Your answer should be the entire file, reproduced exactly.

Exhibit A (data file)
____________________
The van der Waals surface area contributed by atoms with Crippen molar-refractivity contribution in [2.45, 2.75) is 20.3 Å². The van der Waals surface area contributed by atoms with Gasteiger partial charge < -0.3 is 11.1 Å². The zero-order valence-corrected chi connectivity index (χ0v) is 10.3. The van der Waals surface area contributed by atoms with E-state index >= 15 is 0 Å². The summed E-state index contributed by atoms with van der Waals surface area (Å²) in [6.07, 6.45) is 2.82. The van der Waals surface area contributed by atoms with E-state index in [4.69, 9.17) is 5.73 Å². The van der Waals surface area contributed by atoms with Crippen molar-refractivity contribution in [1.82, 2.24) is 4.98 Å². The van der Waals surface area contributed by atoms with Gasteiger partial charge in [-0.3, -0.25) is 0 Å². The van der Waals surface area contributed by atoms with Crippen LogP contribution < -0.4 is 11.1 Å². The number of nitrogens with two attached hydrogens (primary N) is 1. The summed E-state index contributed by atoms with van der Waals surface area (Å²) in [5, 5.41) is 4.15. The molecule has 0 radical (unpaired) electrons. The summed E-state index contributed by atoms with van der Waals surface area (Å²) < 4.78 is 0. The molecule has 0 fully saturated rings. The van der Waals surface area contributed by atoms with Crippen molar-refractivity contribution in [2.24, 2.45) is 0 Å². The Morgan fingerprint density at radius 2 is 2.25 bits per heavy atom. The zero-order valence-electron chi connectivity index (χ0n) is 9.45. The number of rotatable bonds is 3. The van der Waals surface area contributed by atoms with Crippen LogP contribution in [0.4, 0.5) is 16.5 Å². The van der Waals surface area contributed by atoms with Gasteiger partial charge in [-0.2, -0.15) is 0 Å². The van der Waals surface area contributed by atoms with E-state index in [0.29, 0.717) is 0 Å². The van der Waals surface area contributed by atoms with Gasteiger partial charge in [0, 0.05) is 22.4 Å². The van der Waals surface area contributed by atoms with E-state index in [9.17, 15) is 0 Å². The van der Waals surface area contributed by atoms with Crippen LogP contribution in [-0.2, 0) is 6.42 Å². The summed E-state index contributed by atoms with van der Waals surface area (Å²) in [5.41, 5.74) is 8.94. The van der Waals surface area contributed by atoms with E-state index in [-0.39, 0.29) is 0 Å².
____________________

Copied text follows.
The van der Waals surface area contributed by atoms with Crippen molar-refractivity contribution in [2.45, 2.75) is 20.3 Å². The van der Waals surface area contributed by atoms with Gasteiger partial charge < -0.3 is 11.1 Å². The zero-order valence-corrected chi connectivity index (χ0v) is 10.3. The van der Waals surface area contributed by atoms with E-state index >= 15 is 0 Å². The summed E-state index contributed by atoms with van der Waals surface area (Å²) in [6.07, 6.45) is 2.82. The van der Waals surface area contributed by atoms with E-state index in [4.69, 9.17) is 5.73 Å². The van der Waals surface area contributed by atoms with Crippen molar-refractivity contribution in [1.82, 2.24) is 4.98 Å². The van der Waals surface area contributed by atoms with Gasteiger partial charge in [-0.3, -0.25) is 0 Å². The van der Waals surface area contributed by atoms with Crippen LogP contribution < -0.4 is 11.1 Å². The number of nitrogens with two attached hydrogens (primary N) is 1. The summed E-state index contributed by atoms with van der Waals surface area (Å²) in [5, 5.41) is 4.15. The molecule has 0 radical (unpaired) electrons. The summed E-state index contributed by atoms with van der Waals surface area (Å²) < 4.78 is 0. The molecule has 0 fully saturated rings. The van der Waals surface area contributed by atoms with Crippen molar-refractivity contribution in [2.24, 2.45) is 0 Å². The Morgan fingerprint density at radius 2 is 2.25 bits per heavy atom. The zero-order valence-electron chi connectivity index (χ0n) is 9.45. The number of rotatable bonds is 3. The van der Waals surface area contributed by atoms with Crippen LogP contribution in [0.4, 0.5) is 16.5 Å². The van der Waals surface area contributed by atoms with Gasteiger partial charge in [-0.2, -0.15) is 0 Å². The van der Waals surface area contributed by atoms with E-state index in [0.29, 0.717) is 0 Å². The van der Waals surface area contributed by atoms with Gasteiger partial charge in [0, 0.05) is 22.4 Å². The van der Waals surface area contributed by atoms with E-state index in [9.17, 15) is 0 Å². The van der Waals surface area contributed by atoms with Crippen LogP contribution in [-0.2, 0) is 6.42 Å². The summed E-state index contributed by atoms with van der Waals surface area (Å²) in [5.41, 5.74) is 8.94. The van der Waals surface area contributed by atoms with E-state index in [-0.39, 0.29) is 0 Å².